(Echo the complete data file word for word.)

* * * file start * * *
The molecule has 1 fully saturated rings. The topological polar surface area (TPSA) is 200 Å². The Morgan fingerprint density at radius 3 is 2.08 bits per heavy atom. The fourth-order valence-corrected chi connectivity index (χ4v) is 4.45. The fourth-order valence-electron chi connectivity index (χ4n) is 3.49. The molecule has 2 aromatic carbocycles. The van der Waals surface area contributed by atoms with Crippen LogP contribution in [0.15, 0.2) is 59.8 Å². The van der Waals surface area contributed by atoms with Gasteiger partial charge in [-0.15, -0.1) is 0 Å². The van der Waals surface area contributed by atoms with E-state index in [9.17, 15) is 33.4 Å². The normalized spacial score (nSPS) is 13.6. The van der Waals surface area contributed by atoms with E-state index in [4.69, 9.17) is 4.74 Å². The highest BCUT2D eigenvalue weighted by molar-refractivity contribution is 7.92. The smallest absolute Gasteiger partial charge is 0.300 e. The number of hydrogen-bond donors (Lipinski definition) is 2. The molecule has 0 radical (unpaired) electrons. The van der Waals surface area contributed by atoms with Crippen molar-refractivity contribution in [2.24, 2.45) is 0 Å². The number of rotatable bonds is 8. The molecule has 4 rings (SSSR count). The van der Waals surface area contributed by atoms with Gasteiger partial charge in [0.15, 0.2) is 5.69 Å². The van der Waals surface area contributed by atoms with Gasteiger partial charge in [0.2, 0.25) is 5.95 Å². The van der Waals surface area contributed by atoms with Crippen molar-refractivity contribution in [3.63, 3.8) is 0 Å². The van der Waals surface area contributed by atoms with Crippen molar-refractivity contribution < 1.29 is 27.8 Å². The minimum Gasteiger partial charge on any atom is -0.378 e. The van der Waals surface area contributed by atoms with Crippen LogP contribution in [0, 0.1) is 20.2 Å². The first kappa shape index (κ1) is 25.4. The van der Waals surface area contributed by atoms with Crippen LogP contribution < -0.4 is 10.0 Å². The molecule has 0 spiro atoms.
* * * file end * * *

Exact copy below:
The molecule has 1 fully saturated rings. The topological polar surface area (TPSA) is 200 Å². The Morgan fingerprint density at radius 3 is 2.08 bits per heavy atom. The fourth-order valence-corrected chi connectivity index (χ4v) is 4.45. The fourth-order valence-electron chi connectivity index (χ4n) is 3.49. The molecule has 2 aromatic carbocycles. The van der Waals surface area contributed by atoms with Crippen LogP contribution in [0.15, 0.2) is 59.8 Å². The van der Waals surface area contributed by atoms with Gasteiger partial charge in [-0.15, -0.1) is 0 Å². The van der Waals surface area contributed by atoms with E-state index in [9.17, 15) is 33.4 Å². The normalized spacial score (nSPS) is 13.6. The van der Waals surface area contributed by atoms with E-state index in [4.69, 9.17) is 4.74 Å². The highest BCUT2D eigenvalue weighted by molar-refractivity contribution is 7.92. The smallest absolute Gasteiger partial charge is 0.300 e. The number of hydrogen-bond donors (Lipinski definition) is 2. The molecule has 0 radical (unpaired) electrons. The van der Waals surface area contributed by atoms with Crippen molar-refractivity contribution in [2.24, 2.45) is 0 Å². The number of rotatable bonds is 8. The molecule has 4 rings (SSSR count). The van der Waals surface area contributed by atoms with Gasteiger partial charge in [0.15, 0.2) is 5.69 Å². The van der Waals surface area contributed by atoms with Gasteiger partial charge in [0.2, 0.25) is 5.95 Å². The van der Waals surface area contributed by atoms with Crippen molar-refractivity contribution in [3.63, 3.8) is 0 Å². The van der Waals surface area contributed by atoms with Crippen molar-refractivity contribution < 1.29 is 27.8 Å². The minimum Gasteiger partial charge on any atom is -0.378 e. The van der Waals surface area contributed by atoms with Crippen LogP contribution in [0, 0.1) is 20.2 Å². The first kappa shape index (κ1) is 25.4. The van der Waals surface area contributed by atoms with Crippen LogP contribution < -0.4 is 10.0 Å². The molecule has 0 spiro atoms.